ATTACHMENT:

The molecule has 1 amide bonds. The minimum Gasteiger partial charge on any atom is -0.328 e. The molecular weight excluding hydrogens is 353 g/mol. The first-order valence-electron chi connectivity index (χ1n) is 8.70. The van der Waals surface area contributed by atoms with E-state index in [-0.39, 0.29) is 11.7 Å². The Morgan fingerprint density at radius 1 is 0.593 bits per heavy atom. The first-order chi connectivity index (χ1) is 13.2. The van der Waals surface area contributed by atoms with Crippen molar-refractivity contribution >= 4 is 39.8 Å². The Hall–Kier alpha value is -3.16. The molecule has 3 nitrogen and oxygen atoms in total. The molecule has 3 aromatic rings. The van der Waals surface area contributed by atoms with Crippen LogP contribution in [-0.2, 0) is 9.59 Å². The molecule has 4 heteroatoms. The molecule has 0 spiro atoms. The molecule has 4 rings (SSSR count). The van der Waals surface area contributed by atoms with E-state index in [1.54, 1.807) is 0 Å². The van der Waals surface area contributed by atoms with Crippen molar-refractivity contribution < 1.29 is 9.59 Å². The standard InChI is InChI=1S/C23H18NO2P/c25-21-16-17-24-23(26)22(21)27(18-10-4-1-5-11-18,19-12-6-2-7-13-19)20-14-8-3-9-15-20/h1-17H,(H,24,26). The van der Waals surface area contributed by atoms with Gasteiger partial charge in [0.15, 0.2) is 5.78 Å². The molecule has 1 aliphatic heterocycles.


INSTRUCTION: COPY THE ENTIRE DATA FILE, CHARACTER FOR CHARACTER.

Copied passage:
The molecule has 1 amide bonds. The minimum Gasteiger partial charge on any atom is -0.328 e. The molecular weight excluding hydrogens is 353 g/mol. The first-order valence-electron chi connectivity index (χ1n) is 8.70. The van der Waals surface area contributed by atoms with E-state index in [-0.39, 0.29) is 11.7 Å². The Morgan fingerprint density at radius 1 is 0.593 bits per heavy atom. The first-order chi connectivity index (χ1) is 13.2. The van der Waals surface area contributed by atoms with Crippen molar-refractivity contribution >= 4 is 39.8 Å². The Hall–Kier alpha value is -3.16. The molecule has 3 nitrogen and oxygen atoms in total. The molecule has 3 aromatic rings. The van der Waals surface area contributed by atoms with Crippen LogP contribution in [-0.2, 0) is 9.59 Å². The molecule has 4 heteroatoms. The molecule has 0 spiro atoms. The molecule has 4 rings (SSSR count). The van der Waals surface area contributed by atoms with E-state index in [1.54, 1.807) is 0 Å². The van der Waals surface area contributed by atoms with Crippen molar-refractivity contribution < 1.29 is 9.59 Å². The standard InChI is InChI=1S/C23H18NO2P/c25-21-16-17-24-23(26)22(21)27(18-10-4-1-5-11-18,19-12-6-2-7-13-19)20-14-8-3-9-15-20/h1-17H,(H,24,26). The van der Waals surface area contributed by atoms with Gasteiger partial charge in [0.15, 0.2) is 5.78 Å². The molecule has 1 aliphatic heterocycles.